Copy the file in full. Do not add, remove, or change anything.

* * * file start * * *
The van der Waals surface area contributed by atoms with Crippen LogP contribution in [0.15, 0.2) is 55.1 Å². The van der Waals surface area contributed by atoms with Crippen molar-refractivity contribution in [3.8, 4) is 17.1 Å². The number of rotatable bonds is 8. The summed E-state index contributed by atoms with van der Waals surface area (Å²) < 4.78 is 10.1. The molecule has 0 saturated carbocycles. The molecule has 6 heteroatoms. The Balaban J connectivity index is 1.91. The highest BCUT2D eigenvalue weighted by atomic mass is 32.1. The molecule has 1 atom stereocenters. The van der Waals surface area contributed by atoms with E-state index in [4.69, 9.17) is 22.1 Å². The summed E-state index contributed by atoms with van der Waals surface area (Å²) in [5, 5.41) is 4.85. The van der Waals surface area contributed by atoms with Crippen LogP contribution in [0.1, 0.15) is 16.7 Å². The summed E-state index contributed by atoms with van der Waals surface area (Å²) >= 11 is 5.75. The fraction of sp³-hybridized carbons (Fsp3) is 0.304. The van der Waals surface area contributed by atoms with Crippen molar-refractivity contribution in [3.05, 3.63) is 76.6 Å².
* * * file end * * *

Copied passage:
The van der Waals surface area contributed by atoms with Crippen LogP contribution in [0.15, 0.2) is 55.1 Å². The van der Waals surface area contributed by atoms with Crippen molar-refractivity contribution in [3.8, 4) is 17.1 Å². The number of rotatable bonds is 8. The summed E-state index contributed by atoms with van der Waals surface area (Å²) < 4.78 is 10.1. The molecule has 0 saturated carbocycles. The molecule has 6 heteroatoms. The Balaban J connectivity index is 1.91. The highest BCUT2D eigenvalue weighted by atomic mass is 32.1. The molecule has 1 atom stereocenters. The van der Waals surface area contributed by atoms with E-state index in [4.69, 9.17) is 22.1 Å². The summed E-state index contributed by atoms with van der Waals surface area (Å²) in [5, 5.41) is 4.85. The van der Waals surface area contributed by atoms with Crippen LogP contribution in [0.1, 0.15) is 16.7 Å². The summed E-state index contributed by atoms with van der Waals surface area (Å²) >= 11 is 5.75. The fraction of sp³-hybridized carbons (Fsp3) is 0.304. The van der Waals surface area contributed by atoms with Crippen molar-refractivity contribution in [3.05, 3.63) is 76.6 Å².